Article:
Also found in: Thesaurus, Encyclopedia, Wikipedia.
Related to impressionism: Post impressionism
1. often Impressionism A theory or style of painting originating and developed in France during the 1870s, characterized by concentration on the immediate visual impression produced by a scene and by the use of unmixed primary colors and small strokes to simulate actual reflected light.
2. A literary style characterized by the use of details and mental associations to evoke subjective and sensory impressions rather than the re-creation of objective reality.
3. Music A style of art music of the late 1800s and early 1900s, often evoking a dreamy mood and characterized by modal or whole-tone scales, rich and often dissonant harmonies in unconventional progressions, and the avoidance of traditional forms.
1. (Art Movements) (often capital) a movement in French painting, developed in the 1870s chiefly by Monet, Renoir, Pissarro, and Sisley, having the aim of objectively recording experience by a system of fleeting impressions, esp of natural light effects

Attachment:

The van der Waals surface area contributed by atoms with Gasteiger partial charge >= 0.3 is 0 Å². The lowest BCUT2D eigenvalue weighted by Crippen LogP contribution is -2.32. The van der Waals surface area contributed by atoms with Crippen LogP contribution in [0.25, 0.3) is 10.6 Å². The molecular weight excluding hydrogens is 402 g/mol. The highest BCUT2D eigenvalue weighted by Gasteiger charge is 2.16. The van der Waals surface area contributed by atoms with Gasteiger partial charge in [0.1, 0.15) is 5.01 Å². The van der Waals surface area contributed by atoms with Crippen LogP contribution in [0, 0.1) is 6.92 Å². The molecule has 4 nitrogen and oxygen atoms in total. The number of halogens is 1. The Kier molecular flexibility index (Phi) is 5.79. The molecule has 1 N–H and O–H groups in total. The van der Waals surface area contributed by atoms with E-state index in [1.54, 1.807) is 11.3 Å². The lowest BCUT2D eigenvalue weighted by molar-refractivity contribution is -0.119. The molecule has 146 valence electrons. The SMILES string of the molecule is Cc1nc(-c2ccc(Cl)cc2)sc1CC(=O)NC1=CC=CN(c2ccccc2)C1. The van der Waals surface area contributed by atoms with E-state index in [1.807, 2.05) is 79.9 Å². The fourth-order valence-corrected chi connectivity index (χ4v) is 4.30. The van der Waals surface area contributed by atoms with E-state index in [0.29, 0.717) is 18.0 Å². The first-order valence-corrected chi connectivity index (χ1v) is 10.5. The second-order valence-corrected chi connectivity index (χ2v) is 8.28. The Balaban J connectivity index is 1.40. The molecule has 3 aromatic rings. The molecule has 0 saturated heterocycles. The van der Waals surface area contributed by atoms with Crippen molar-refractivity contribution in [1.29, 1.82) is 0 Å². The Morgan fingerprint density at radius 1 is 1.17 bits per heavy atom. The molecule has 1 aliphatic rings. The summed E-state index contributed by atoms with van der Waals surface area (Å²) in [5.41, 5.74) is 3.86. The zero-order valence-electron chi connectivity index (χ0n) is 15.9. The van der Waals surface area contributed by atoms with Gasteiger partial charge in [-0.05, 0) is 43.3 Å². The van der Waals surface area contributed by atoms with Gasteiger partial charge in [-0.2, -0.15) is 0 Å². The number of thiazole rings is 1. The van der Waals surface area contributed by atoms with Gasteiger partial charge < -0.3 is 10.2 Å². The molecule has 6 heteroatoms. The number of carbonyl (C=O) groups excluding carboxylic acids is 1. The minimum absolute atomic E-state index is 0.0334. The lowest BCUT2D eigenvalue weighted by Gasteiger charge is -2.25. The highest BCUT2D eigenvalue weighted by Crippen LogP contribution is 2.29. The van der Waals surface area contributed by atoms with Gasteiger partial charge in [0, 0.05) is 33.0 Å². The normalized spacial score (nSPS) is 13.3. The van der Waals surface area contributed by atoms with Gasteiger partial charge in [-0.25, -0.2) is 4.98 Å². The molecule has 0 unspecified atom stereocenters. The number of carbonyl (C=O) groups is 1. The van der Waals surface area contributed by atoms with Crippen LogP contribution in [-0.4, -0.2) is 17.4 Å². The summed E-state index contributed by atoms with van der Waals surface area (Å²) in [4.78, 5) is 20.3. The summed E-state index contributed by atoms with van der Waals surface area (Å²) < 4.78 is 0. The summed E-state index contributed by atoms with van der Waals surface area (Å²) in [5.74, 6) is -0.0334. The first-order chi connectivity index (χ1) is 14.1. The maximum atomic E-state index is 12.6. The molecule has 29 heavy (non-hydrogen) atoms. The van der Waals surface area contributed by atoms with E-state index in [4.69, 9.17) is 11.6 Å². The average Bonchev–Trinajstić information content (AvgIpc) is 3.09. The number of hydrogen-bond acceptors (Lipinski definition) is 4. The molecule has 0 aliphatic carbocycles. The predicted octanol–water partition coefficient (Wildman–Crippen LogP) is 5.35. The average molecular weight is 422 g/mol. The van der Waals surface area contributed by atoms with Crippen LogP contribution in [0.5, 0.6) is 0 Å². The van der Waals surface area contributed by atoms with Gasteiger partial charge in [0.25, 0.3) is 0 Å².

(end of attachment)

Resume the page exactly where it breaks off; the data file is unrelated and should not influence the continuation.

2. (Art Terms) the technique in art, literature, or music of conveying experience by capturing fleeting impressions of reality or of mood
im•pres•sion•ism(ɪmˈprɛʃ əˌnɪz əm)
1. (usu. cap.) a style of late 19th-century painting characterized chiefly by short brush strokes of bright colors in immediate juxtaposition to represent the effect of light on objects.
2. a style of literature that emphasizes mood and sensory impressions.
3. a late 19th-century and early 20th-century style of musical composition in which subtle harmony, rhythm, and tonal color are used to evoke moods and impressions.
a movement in the late 19th century in French painting, characterized by the goal of reproducing an impression of a subject by use of reflected light and color and the blurring of outlines. — Impressionist, n., adj. — Impressionistic, adj.See also: Art
1. A musical technique or movement that shared the aim of impressionism in painting, that is, to capture and convey an impression of changing reality or fleeting mood. The main exponent of this style was the French composer, Claude Debussy (1862–1918).
2. (1874–1886) Centering on a diverse group of eight artists, including Cézanne, Renoir, Manet, and Monet, who held eight exhibitions between 1874 and 1886, the movement derives its name from a painting by Monet, Impression: Sunrise. Impressionists were concerned with light and its effects, and the use of “broken” color.